Outgoing COYOTE LAV to be more than a museum piece

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Article / December 1, 2015 / Project number: 15-0151

Ottawa, Ontario — The coyote is known as a highly adaptable creature and the same can be said for the Canadian Army (CA) vehicle that shares its name.

The Army is preparing to say farewell to the COYOTE light armoured vehicle (LAV), though the venerable surveillance and reconnaissance platform will continue to keep soldiers moving through a gradual phase out period that should conclude in 2019.

A limited number of COYOTEs are being harvested of essential parts to build the new Long Range Surveillance System (LRSS), based upon an upgraded LAV chassis and to sustain the COYOTEs staying in service until the conclusion of the phase out.  Upon approval of the next phase of disposal, a larger tranche of COYOTE vehicles will be harvested of parts to maintain BISON LAVs. The BISON, which is used in armoured support roles, such as transporting wounded personnel and as an armoured command post, became part of the Army arsenal in the 1990s. The Army’s BISONs received a life-extending upgrade during the first decade of the 2000s, share common automotive parts with the COYOTE and are expected to remain in service until approximately 2025.

The process of phasing out the COYOTE, explained Major Robert Bouchard, with the Army’s Office of the Director of Land Requirements, is in keeping with the policy of getting the best possible value for the Government of Canada.

The aim of stripping parts is to provide re-used parts that are needed for the new light armoured vehicle upgrade (LAVUP) RECCE and to sustain the BISON fleet. Because obviously when we can get the surplus parts internally, that saves costs; we don’t have to buy those parts from the manufacturer.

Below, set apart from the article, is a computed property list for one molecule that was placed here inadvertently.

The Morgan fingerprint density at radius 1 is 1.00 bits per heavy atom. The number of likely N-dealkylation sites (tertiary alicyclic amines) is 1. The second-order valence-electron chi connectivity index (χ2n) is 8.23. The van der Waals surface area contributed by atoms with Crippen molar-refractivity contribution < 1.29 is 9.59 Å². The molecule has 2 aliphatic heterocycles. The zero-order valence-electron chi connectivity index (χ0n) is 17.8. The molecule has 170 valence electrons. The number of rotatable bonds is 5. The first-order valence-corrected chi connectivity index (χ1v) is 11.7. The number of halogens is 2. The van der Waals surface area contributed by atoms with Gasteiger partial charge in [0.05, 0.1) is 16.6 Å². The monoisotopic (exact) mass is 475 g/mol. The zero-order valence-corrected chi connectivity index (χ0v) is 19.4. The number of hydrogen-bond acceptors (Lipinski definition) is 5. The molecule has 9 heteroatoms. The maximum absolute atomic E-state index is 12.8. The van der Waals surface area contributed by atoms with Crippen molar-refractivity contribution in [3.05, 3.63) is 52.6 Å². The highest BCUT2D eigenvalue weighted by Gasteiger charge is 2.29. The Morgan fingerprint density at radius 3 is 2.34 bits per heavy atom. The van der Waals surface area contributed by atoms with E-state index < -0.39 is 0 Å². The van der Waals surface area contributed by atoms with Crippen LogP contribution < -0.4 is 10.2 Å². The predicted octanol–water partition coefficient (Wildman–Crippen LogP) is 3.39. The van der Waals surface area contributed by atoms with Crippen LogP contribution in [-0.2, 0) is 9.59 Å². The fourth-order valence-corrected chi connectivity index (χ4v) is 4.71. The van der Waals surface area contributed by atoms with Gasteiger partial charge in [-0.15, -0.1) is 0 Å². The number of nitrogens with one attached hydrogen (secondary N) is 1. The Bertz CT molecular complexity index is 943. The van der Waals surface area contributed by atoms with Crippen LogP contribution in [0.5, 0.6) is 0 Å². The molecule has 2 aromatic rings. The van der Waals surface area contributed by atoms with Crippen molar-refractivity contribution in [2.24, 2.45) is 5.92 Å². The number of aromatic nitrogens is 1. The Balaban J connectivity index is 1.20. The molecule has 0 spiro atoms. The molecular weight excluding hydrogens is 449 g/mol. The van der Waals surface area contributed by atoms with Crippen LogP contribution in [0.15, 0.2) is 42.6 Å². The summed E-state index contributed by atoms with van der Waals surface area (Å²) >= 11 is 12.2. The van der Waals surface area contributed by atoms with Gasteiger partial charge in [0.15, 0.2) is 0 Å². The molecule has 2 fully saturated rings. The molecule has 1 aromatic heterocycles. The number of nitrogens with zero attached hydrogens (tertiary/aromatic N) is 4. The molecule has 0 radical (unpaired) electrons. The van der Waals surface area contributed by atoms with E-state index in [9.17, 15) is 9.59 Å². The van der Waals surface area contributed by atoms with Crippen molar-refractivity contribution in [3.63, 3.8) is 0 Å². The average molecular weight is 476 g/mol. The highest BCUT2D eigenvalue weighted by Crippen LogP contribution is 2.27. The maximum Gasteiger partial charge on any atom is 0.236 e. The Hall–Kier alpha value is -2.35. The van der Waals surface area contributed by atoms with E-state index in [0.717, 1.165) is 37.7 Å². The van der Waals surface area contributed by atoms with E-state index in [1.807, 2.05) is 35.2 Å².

The COYOTE’s surveillance role will be filled by a new LRSS, which will share a common chassis with the Army’s upgraded LAV infantry section carriers but will field a completely new long-range surveillance suite, lithium-based silent watch battery pack, and an upgraded RADAR. Its reconnaissance role will be filled by the new Tactical Armoured Patrol Vehicle (TAPV), which was developed by Textron Systems. Both have a V-shaped hull ­that disperses the force of explosions occurring below the vehicle, higher ground clearance, and other enhanced protection features.

The LAVUP are upgraded versions of the LAV III, which was added to the Army’s fleet in 1997. Features of the upgrade include a more powerful engine, drivetrain and a new hull. Both the LAV III and the COYOTE were built by General Dynamics Land Systems Canada.

Even stripped of some parts, Maj Bouchard explained, the COYOTEs should still have resale value. They will be offered to allied nations and the defence industry and there have already been expressions of interest, he added. All sales of surplus Department of National Defence and Canadian Armed Forces (CAF) assets are managed through Public Services and Procurement Canada. The potential sale of controlled military assets such as the COYOTEs is subject to applicable policies and legislation, including but not limited to Controlled Goods Regulations (CGR) and the Surplus Crown Assets Act.

The COYOTE has seen action in every major CA mission, from the Balkans to Afghanistan, and some domestic operations since first becoming a part of the Army’s arsenal in the mid-1990s.